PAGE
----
Crisp and crunchy on the outside and soft and chewy on the inside, macaroons are believed to have originated in an Italian monastery in the 18th century. Carmelite nuns baked these regularly as they followed the principle: “Almonds are good for girls who do not eat meat”.
Called ‘amaretti’ in Italian, which means “little bitter things”, these small, dome-shaped cookies originated in Venice during the Renaissance. They were made from almonds or almond paste, sugar and egg whites that were flavoured with either chocolate or liqueurs. Almond paste is made from a mix of equal parts of ground, blanched almonds and sugar, mixed with glucose, corn syrup or egg whites. Being pliable, it is easy to make different shapes. Two macaroons can easily be sandwiched together with ganache, butter cream or even jam. Delicious when served with a sweet dessert wine, liqueurs or ice cream, amaretti completes a meal.
When it comes to baking, have all the ingredients at room temperature. Cookies should be of uniform thickness and size so they’ll bake in the same amount of time. A baking sheet should be either cool or at room temperature when the cookie dough is placed on it, or else the dough will start to melt. Unless the recipe calls for it, remove baked cookies from the sheet to a wire rack immediately to prevent further baking. Most macaroon cookies are fragile. Keep them small and they’ll hold together better.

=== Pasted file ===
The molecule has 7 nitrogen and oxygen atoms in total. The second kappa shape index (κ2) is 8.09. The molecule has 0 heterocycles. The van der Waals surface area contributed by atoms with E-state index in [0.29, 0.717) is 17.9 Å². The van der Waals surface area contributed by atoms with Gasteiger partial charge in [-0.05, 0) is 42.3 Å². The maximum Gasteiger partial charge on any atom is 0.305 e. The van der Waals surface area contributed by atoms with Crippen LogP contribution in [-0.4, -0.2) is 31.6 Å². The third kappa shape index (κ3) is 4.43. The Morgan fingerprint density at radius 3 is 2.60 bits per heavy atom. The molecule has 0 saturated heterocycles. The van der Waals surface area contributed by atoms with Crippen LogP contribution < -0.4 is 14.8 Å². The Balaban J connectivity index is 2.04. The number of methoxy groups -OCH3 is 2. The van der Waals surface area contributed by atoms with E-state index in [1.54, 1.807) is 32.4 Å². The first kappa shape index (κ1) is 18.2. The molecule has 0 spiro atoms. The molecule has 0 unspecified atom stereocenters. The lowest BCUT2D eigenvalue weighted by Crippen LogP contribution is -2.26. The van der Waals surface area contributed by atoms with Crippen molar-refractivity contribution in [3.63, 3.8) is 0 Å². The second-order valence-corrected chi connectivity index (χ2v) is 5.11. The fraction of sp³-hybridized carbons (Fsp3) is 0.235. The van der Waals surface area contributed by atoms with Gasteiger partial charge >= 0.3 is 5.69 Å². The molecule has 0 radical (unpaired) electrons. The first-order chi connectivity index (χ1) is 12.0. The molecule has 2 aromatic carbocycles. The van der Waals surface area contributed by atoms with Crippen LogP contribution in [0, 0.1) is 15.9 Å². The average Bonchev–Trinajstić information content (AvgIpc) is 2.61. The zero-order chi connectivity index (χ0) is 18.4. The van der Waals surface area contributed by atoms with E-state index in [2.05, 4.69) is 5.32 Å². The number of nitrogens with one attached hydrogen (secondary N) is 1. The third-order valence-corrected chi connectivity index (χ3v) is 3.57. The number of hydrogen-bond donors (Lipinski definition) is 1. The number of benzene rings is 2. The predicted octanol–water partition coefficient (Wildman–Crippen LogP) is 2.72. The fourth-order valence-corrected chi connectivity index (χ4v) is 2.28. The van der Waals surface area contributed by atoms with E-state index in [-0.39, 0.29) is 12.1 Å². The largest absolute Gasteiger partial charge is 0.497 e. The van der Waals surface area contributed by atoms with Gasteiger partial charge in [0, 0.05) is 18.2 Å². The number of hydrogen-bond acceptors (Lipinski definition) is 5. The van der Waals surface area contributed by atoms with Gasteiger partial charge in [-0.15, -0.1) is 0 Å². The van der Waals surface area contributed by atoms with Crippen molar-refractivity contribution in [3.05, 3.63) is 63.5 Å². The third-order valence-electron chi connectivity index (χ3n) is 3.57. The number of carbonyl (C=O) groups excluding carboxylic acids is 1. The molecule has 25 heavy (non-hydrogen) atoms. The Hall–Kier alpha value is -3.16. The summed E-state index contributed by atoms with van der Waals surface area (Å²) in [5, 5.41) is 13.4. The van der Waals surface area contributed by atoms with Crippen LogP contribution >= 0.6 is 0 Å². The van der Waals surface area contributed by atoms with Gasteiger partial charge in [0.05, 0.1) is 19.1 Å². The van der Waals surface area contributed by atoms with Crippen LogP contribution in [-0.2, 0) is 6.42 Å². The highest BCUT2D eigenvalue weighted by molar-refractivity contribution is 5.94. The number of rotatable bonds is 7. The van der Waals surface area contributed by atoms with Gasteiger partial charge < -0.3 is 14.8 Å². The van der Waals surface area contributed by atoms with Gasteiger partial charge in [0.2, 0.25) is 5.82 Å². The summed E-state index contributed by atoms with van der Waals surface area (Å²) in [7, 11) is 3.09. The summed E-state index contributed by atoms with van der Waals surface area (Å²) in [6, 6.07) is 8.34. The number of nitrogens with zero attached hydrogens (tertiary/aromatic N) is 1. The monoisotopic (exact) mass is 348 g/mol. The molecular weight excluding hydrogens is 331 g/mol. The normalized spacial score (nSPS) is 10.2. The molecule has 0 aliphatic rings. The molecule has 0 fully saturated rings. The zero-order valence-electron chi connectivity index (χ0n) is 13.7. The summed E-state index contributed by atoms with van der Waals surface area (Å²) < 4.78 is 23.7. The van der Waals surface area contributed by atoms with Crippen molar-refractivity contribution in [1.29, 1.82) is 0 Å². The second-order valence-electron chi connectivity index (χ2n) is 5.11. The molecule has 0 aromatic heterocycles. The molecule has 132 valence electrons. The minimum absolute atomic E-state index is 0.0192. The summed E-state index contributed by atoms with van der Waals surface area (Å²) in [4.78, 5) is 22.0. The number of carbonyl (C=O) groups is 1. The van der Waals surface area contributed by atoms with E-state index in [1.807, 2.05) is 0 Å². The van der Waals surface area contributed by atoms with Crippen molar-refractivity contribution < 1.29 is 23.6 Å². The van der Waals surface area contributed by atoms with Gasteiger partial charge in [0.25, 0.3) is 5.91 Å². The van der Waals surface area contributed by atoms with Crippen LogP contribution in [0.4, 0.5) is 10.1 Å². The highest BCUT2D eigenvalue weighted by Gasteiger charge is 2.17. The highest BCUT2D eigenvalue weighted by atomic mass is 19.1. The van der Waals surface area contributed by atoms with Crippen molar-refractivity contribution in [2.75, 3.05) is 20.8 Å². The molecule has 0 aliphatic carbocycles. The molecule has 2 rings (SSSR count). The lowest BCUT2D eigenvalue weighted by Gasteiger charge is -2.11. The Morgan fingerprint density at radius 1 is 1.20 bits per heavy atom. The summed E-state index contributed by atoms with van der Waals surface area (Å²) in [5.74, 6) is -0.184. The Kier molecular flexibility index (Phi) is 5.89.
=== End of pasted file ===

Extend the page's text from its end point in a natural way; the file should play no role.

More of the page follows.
Ingredients: 8 ounces almond paste at room temperature; 4 egg whites; 6 tbs granulated sugar; extra granulated sugar to sprinkle on the top
Method: Preheat oven to 325'F. Have butter paper-covered sheet pans ready. In a mixing bowl, beat almond paste until smooth. Add 2 egg whites and mix until smooth. Add 3 tbs sugar. In a separate bowl, beat the other 2 egg whites until frothy. Add 3 tbs sugar and beat until stiff, but soft and glossy peaks form. Fold into the almond mixture. Scoop the batter and spoon onto the baking sheets. Sprinkle with the sugar and bake until evenly golden. Allow to cool before removing the macaroons from the sheet.